Head of Political Economy

Dr Kristian Niemietz is the IEA's Head of Political Economy. Kristian studied Economics at the Humboldt Universität zu Berlin and the Universidad de Salamanca, graduating in 2007 as Diplom-Volkswirt (≈MSc in Economics). During his studies, he interned at the Central Bank of Bolivia (2004), the National Statistics Office of Paraguay (2005), and at the IEA (2006). He also studied Political Economy at King's College London, graduating in 2013 with a PhD. Kristian previously worked as a Research Fellow at the Berlin-based Institute for Free Enterprise (IUF), and taught Economics at King's College London. He is the author of the books "Socialism: The Failed Idea That Never Dies" (2019), "Universal Healthcare Without The NHS" (2016), "Redefining The Poverty Debate" (2012) and "A New Understanding of Poverty" (2011).

Head of Lifestyle Economics, IEA

Christopher Snowdon is the Head of Lifestyle Economics at the IEA. He is the author of The Art of Suppression, The Spirit Level Delusion and Velvet Glove; Iron Fist. His work focuses on pleasure, prohibition and dodgy statistics. He has authored a number of papers, including "Sock Puppets", "Euro Puppets", "The Proof of the Pudding", "The Crack Cocaine of Gambling" and "Free Market Solutions in Health".

Editorial and Research Fellow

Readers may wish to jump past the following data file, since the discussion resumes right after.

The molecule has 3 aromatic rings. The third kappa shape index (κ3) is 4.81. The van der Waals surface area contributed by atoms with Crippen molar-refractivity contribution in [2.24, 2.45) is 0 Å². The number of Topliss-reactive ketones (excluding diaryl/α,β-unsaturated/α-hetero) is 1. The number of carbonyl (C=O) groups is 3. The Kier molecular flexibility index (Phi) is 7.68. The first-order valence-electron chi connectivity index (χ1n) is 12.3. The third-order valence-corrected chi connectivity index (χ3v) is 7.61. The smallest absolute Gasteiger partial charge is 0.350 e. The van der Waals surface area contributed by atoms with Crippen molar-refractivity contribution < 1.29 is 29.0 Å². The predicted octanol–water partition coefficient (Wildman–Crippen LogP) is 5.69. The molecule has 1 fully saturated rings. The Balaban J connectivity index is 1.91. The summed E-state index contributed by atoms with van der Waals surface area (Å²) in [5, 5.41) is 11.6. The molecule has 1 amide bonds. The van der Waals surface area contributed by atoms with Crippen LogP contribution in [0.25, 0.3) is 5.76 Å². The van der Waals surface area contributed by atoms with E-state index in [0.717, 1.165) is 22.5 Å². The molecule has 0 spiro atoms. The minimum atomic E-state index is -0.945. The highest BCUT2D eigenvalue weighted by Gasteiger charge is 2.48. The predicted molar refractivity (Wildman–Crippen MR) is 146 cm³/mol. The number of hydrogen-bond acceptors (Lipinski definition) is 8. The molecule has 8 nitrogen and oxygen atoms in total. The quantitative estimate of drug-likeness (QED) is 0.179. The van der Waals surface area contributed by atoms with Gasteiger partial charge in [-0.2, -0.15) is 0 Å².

Len Shackleton is an Editorial and Research Fellow at the IEA and Professor of Economics at the University of Buckingham. He was previously Dean of the Royal Docks Business School at the University of East London and prior to that was Dean of the Westminster Business School. He has also taught at Queen Mary, University of London and worked as an economist in the Civil Service. His research interests are primarily in the economics of labour markets. He has worked with many think tanks, most closely with the Institute of Economic Affairs, where he is an Economics Fellow. He edits the journal Economic Affairs, which is co-published by the IEA and the University of Buckingham.

Head of Regulatory Affairs

Victoria joined the IEA’s International Trade and Competition Unit in Spring 2018. She is a lawyer and practiced for 12 years in the fields of technology and financial services, before joining the Legatum Institute Special Trade Commission to focus on trade and regulatory policy. She has published work on the implications and opportunities of Brexit in financial services and movement of goods and the issues in connection with the Irish border. Before entering the legal profession Victoria worked for Procter & Gamble in the UK and Germany.

Andy Mayer is Chief Operating Officer, Company Secretary and Energy Analyst at the IEA. Andy is responsible for developing our people, all operations, and managing the reputation of the IEA, including for example over-turning the Charity Commission’s unlawful attempt to ban one of the IEA’s publications, and dealing with failed attempt to smear the organisation by activists at the same time. When not leading operations, Andy writes and comments on free market issues around energy and climate change, and occasionally general commentary. He was previously the Head of UK public affairs for the world’s largest chemical company and green energy advisor to the UK’s largest company. He has over 25 years of experience in strategic communications and the operations that support them in the business and think tank worlds.